Is it too late to save my relationship?
Over and over again, I answer this question for people in my office. Repeatedly, I see clients who began their relationship the way most do – blissfully. Gradually, over time, the bliss that once prevailed was replaced by painful patterns that ultimately brought them to therapy with this question on their minds.
Blissful beginnings, as delicious as they are, blind us to the differences that attracted us to our partner to begin with. Falling in love began as an amazing, pleasurable ride courtesy of Mother Nature and your endocrine system. And ironically enough, those differences that were once part of the attraction now create intense challenges for you. In other words we become attracted to a person who is different from us, and yet those differences create disharmony. We feel hurt, disappointed, even devastated because we believe our partner has changed. News flash – Your partner is who they’ve always been. It is your experience of them is what has changed.
Let me give you an example: Erin fell in love with Adrian’s easy going, fun loving nature. This balanced Erin’s rather Type A, driven personality. Adrian loved the way Erin was always taking care of the details. Eventually, however, Adrian’s easy going nature became annoyingly irresponsible to the detail-oriented Erin, who Adrian perceived as tight, obsessive and controlling. Same characteristics – different interpretations, you see.
And so it goes.
Both people in the relationship are managing the pain and disappointment with their defenses up, which makes them unapproachable and difficult to love. Picture a cat hissing or a dog growling. This is how we look when we are defensive. As we defend our self over time, we hurt the other person. Because wouldn’t you know that our defenses are the very ones that hurt our partner the most. In our example, if Adrian fears smothering, and Erin fears abandonment, of course Adrian’s defense will be to withdraw, triggering Erin’s fear of abandonment, which will create the defense of pursuing.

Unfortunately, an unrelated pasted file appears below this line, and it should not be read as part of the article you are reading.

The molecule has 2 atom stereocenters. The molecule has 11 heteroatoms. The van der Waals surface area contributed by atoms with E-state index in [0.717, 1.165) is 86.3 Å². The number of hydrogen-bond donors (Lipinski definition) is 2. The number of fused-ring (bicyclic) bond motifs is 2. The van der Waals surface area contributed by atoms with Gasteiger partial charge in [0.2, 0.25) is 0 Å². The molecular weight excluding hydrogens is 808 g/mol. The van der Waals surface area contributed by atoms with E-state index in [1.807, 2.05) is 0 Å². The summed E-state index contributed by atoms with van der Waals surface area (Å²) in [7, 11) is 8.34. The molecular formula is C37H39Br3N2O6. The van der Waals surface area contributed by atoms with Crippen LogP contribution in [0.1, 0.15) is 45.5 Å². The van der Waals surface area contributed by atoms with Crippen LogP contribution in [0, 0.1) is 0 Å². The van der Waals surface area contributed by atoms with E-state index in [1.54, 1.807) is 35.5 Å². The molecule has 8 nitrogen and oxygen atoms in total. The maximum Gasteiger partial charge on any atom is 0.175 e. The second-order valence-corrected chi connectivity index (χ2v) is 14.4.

All of the above happened unconsciously.
In Imago, we seek to live and love consciously and intentionally. We learn to listen with curiosity, empathy and compassion. We know that much of our partner’s pain is about the past, and we are our partner’s healer. We know that ultimately what our partner asks of us actually matures us and makes us better people. We live into the 80% or more that is going very well, and address the 20% calmly and maturely. We create joy, passion and connection by having fun again, and we do this intentionally and behaviorally.
So the answer to the question is: “It is not too late, and your relationship can and should be saved”. Conflict is supposed to happen because it creates new and necessary growth and a stronger connection as each conflict holds opportunity for greater understanding. Couples all over the world limp into workshops wounded by each other, and in two days time, walk out with restored connection, understanding and hope. It is not too late to discover the new way to live and love. Why not resolve to start the year with renewed hope and a strengthened commitment?
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